Guide On Patent Infringement Laws: A Global Perspective

Ideas and innovation are the cornerstones of any successful corporation. Given that modernisation and globalisation has had a significant impact on corporations, it is only fair that the ideas defining these businesses are given protection from being misused, manipulated or stolen. Stolen ideas is a modern-day problem playing on capitalism by generating revenue to the 'thief'. With the view of preventing this, ideas and innovations are being granted patents now.

A patent, in simpler terms, is a right granted to an inventor over his invention by a sovereign authority providing the inventor with exclusive rights over the ownership of the process, design or invention. A patent granted to the investor is for a set period in return for disclosure of the invention. Infringing such a right gives the inventor a right to claim for remedies against the infringer. The claim includes and is not limited to injunctions, damages, account of profits, declarations and so much more depending on the jurisdiction of the disputed invention.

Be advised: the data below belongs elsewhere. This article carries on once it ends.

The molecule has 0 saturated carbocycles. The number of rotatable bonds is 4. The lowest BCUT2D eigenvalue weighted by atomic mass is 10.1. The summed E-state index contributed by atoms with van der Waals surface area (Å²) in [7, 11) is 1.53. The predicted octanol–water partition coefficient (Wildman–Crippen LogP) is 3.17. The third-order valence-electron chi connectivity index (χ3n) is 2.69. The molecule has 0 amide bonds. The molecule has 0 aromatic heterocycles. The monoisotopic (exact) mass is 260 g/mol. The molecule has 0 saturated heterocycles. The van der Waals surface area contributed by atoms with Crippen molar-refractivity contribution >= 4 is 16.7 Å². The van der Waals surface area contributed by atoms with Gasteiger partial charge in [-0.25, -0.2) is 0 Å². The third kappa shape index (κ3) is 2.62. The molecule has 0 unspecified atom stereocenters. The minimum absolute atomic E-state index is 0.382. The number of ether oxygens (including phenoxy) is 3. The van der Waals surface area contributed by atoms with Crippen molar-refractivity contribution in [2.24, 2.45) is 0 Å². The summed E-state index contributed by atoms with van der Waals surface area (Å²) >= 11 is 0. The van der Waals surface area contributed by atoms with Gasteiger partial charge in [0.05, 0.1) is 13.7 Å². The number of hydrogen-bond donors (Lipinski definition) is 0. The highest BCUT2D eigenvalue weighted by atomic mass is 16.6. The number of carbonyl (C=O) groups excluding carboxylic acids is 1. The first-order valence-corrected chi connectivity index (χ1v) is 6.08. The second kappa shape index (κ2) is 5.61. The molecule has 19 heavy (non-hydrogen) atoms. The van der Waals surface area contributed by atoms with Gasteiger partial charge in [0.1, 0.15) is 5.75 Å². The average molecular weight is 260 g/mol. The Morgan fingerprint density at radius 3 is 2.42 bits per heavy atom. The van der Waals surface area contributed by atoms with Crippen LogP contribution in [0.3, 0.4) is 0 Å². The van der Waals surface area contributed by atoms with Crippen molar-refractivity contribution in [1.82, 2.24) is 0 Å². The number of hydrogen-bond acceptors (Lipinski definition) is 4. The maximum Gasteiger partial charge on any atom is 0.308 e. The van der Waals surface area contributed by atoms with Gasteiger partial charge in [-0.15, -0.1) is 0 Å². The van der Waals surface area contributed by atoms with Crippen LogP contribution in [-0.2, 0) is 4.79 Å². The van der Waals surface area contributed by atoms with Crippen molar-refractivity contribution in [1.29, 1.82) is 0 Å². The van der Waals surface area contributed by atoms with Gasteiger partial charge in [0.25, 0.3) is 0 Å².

Infringement of patents reign in all industries, from Apple making a claim against Samsung over an infringing patent on their smartphones and tablets to the 'Da Vin Ci Code' book to movie rights disputed. This article aims to give a global perspective on patent infringement by analysing the different rules and regulations governing these jurisdictions and the various remedies available, respectively.

United Kingdom (UK)

Governing Law and Overview

Patent infringement is a statutory tort as per the common law. In the United Kingdom, there exist well-structured legislations to govern patent rights and infringement. The Patent Act 1977 (as amended) (PA 1977) sets out the various rights and remedies governing patents in the UK. The later legislation Patent Rules passed in 2007 deals with the procedure involved in filing a patent with the UK Patent Office (known as the Intellectual Property Office), filing a patent infringement lawsuit, challenging the validity of the patent, opposing the grant of a patent and other related matters. There are Civil Procedure Rules governing patent rights in the UK as well however these CPR apply exclusively to England and Wales and not to Scotland and Northern Ireland as they have their own rules and regulations in the local courts.


As with all jurisdictions, in the UK a patent is perceived to be infringed when the invention is put to use by someone who is not authorised. Section 60 of...

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